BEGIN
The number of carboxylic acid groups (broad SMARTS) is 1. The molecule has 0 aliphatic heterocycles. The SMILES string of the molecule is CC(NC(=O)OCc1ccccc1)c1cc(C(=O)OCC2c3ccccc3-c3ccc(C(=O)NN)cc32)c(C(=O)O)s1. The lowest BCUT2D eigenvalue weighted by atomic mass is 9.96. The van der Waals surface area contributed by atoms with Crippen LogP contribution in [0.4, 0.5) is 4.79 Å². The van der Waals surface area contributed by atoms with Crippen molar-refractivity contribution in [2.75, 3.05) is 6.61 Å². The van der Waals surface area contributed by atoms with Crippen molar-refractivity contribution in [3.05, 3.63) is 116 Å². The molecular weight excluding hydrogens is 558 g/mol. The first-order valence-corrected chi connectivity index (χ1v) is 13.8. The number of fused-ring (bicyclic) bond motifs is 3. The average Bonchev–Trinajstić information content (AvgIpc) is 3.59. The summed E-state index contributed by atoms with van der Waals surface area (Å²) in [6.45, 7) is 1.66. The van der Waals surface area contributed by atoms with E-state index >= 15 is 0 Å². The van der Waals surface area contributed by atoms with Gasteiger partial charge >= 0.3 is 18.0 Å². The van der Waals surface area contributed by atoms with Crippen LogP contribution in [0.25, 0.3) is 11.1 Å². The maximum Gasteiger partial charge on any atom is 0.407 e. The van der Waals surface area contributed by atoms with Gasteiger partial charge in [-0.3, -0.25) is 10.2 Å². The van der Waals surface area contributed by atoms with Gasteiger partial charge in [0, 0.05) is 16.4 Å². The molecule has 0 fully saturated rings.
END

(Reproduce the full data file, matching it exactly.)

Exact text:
The number of carboxylic acid groups (broad SMARTS) is 1. The molecule has 0 aliphatic heterocycles. The SMILES string of the molecule is CC(NC(=O)OCc1ccccc1)c1cc(C(=O)OCC2c3ccccc3-c3ccc(C(=O)NN)cc32)c(C(=O)O)s1. The lowest BCUT2D eigenvalue weighted by atomic mass is 9.96. The van der Waals surface area contributed by atoms with Crippen LogP contribution in [0.4, 0.5) is 4.79 Å². The van der Waals surface area contributed by atoms with Crippen molar-refractivity contribution in [2.75, 3.05) is 6.61 Å². The van der Waals surface area contributed by atoms with Crippen molar-refractivity contribution in [3.05, 3.63) is 116 Å². The molecular weight excluding hydrogens is 558 g/mol. The first-order valence-corrected chi connectivity index (χ1v) is 13.8. The number of fused-ring (bicyclic) bond motifs is 3. The average Bonchev–Trinajstić information content (AvgIpc) is 3.59. The summed E-state index contributed by atoms with van der Waals surface area (Å²) in [6.45, 7) is 1.66. The van der Waals surface area contributed by atoms with E-state index >= 15 is 0 Å². The van der Waals surface area contributed by atoms with Gasteiger partial charge >= 0.3 is 18.0 Å². The van der Waals surface area contributed by atoms with Crippen LogP contribution in [0.25, 0.3) is 11.1 Å². The maximum Gasteiger partial charge on any atom is 0.407 e. The van der Waals surface area contributed by atoms with Gasteiger partial charge in [-0.3, -0.25) is 10.2 Å². The van der Waals surface area contributed by atoms with Gasteiger partial charge in [0, 0.05) is 16.4 Å². The molecule has 0 fully saturated rings.